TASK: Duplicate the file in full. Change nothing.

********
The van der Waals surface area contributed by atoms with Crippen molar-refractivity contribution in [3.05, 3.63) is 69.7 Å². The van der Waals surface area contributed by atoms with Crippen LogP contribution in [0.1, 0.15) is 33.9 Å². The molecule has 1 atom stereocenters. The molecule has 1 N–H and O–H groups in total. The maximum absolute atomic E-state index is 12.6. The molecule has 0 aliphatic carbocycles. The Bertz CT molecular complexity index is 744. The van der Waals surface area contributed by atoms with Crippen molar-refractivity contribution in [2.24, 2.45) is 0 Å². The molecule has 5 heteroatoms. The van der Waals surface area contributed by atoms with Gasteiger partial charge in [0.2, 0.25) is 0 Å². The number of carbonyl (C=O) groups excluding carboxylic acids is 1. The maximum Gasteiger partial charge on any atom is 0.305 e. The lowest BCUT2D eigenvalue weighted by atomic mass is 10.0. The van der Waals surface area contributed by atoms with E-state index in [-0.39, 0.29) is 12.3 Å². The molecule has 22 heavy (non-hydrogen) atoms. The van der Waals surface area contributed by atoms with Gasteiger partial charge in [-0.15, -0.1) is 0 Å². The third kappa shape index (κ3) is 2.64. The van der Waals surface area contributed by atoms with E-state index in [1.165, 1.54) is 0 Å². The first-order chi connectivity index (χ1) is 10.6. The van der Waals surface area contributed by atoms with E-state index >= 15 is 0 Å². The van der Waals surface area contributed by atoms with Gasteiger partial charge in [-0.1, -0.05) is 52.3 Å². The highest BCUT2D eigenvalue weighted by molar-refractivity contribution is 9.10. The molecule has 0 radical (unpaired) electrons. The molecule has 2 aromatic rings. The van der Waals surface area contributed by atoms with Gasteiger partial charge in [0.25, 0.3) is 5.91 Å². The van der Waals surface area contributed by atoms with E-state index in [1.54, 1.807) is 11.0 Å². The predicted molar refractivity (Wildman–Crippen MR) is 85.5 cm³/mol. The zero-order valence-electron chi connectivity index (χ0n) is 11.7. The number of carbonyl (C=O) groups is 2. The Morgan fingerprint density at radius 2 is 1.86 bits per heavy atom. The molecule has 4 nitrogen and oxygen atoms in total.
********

The van der Waals surface area contributed by atoms with Crippen molar-refractivity contribution in [3.05, 3.63) is 69.7 Å². The van der Waals surface area contributed by atoms with Crippen LogP contribution in [0.1, 0.15) is 33.9 Å². The molecule has 1 atom stereocenters. The molecule has 1 N–H and O–H groups in total. The maximum absolute atomic E-state index is 12.6. The molecule has 0 aliphatic carbocycles. The Bertz CT molecular complexity index is 744. The van der Waals surface area contributed by atoms with Crippen molar-refractivity contribution in [2.24, 2.45) is 0 Å². The molecule has 5 heteroatoms. The van der Waals surface area contributed by atoms with Gasteiger partial charge in [0.2, 0.25) is 0 Å². The number of carbonyl (C=O) groups excluding carboxylic acids is 1. The maximum Gasteiger partial charge on any atom is 0.305 e. The lowest BCUT2D eigenvalue weighted by atomic mass is 10.0. The van der Waals surface area contributed by atoms with E-state index in [-0.39, 0.29) is 12.3 Å². The molecule has 22 heavy (non-hydrogen) atoms. The van der Waals surface area contributed by atoms with Gasteiger partial charge in [-0.15, -0.1) is 0 Å². The third kappa shape index (κ3) is 2.64. The van der Waals surface area contributed by atoms with E-state index in [1.165, 1.54) is 0 Å². The first-order chi connectivity index (χ1) is 10.6. The van der Waals surface area contributed by atoms with E-state index >= 15 is 0 Å². The van der Waals surface area contributed by atoms with Gasteiger partial charge in [-0.1, -0.05) is 52.3 Å². The highest BCUT2D eigenvalue weighted by molar-refractivity contribution is 9.10. The molecule has 0 radical (unpaired) electrons. The molecule has 2 aromatic rings. The van der Waals surface area contributed by atoms with Gasteiger partial charge in [0.25, 0.3) is 5.91 Å². The van der Waals surface area contributed by atoms with E-state index in [1.54, 1.807) is 11.0 Å². The predicted molar refractivity (Wildman–Crippen MR) is 85.5 cm³/mol. The zero-order valence-electron chi connectivity index (χ0n) is 11.7. The number of carbonyl (C=O) groups is 2. The Morgan fingerprint density at radius 2 is 1.86 bits per heavy atom. The molecule has 4 nitrogen and oxygen atoms in total.